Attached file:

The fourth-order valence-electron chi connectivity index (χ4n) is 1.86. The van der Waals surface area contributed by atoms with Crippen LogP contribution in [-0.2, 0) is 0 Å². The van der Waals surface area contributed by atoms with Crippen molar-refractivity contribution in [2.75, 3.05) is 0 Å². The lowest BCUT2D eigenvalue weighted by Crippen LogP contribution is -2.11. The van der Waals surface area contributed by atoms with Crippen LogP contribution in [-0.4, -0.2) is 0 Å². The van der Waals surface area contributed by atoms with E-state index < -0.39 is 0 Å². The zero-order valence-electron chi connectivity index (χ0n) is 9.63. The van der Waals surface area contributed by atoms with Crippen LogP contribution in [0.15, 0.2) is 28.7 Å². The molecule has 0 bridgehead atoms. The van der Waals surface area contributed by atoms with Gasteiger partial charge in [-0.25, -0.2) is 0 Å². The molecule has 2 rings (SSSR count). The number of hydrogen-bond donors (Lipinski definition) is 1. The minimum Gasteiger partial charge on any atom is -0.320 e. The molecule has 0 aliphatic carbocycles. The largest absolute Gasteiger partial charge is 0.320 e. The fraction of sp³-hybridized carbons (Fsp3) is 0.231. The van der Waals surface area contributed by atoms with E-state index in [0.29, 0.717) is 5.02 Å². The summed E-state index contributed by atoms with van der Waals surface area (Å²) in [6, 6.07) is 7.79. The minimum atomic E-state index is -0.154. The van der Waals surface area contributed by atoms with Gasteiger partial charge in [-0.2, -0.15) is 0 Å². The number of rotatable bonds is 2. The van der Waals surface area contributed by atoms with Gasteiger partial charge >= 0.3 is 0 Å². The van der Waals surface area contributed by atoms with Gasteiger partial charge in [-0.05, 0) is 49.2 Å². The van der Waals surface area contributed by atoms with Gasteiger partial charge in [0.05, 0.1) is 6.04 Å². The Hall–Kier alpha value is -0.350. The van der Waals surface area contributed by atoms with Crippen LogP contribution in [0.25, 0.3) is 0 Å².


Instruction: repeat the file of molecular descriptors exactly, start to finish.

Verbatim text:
The fourth-order valence-electron chi connectivity index (χ4n) is 1.86. The van der Waals surface area contributed by atoms with Crippen LogP contribution in [-0.2, 0) is 0 Å². The van der Waals surface area contributed by atoms with Crippen molar-refractivity contribution in [2.75, 3.05) is 0 Å². The lowest BCUT2D eigenvalue weighted by Crippen LogP contribution is -2.11. The van der Waals surface area contributed by atoms with Crippen LogP contribution in [-0.4, -0.2) is 0 Å². The van der Waals surface area contributed by atoms with E-state index < -0.39 is 0 Å². The zero-order valence-electron chi connectivity index (χ0n) is 9.63. The van der Waals surface area contributed by atoms with Crippen LogP contribution in [0.15, 0.2) is 28.7 Å². The molecule has 0 bridgehead atoms. The van der Waals surface area contributed by atoms with Gasteiger partial charge in [-0.25, -0.2) is 0 Å². The molecule has 2 rings (SSSR count). The number of hydrogen-bond donors (Lipinski definition) is 1. The minimum Gasteiger partial charge on any atom is -0.320 e. The molecule has 0 aliphatic carbocycles. The largest absolute Gasteiger partial charge is 0.320 e. The fraction of sp³-hybridized carbons (Fsp3) is 0.231. The van der Waals surface area contributed by atoms with E-state index in [0.29, 0.717) is 5.02 Å². The summed E-state index contributed by atoms with van der Waals surface area (Å²) in [6, 6.07) is 7.79. The minimum atomic E-state index is -0.154. The van der Waals surface area contributed by atoms with Gasteiger partial charge in [-0.2, -0.15) is 0 Å². The number of rotatable bonds is 2. The van der Waals surface area contributed by atoms with Gasteiger partial charge >= 0.3 is 0 Å². The van der Waals surface area contributed by atoms with Gasteiger partial charge in [-0.05, 0) is 49.2 Å². The van der Waals surface area contributed by atoms with Gasteiger partial charge in [0.05, 0.1) is 6.04 Å². The Hall–Kier alpha value is -0.350. The van der Waals surface area contributed by atoms with Crippen LogP contribution in [0.25, 0.3) is 0 Å².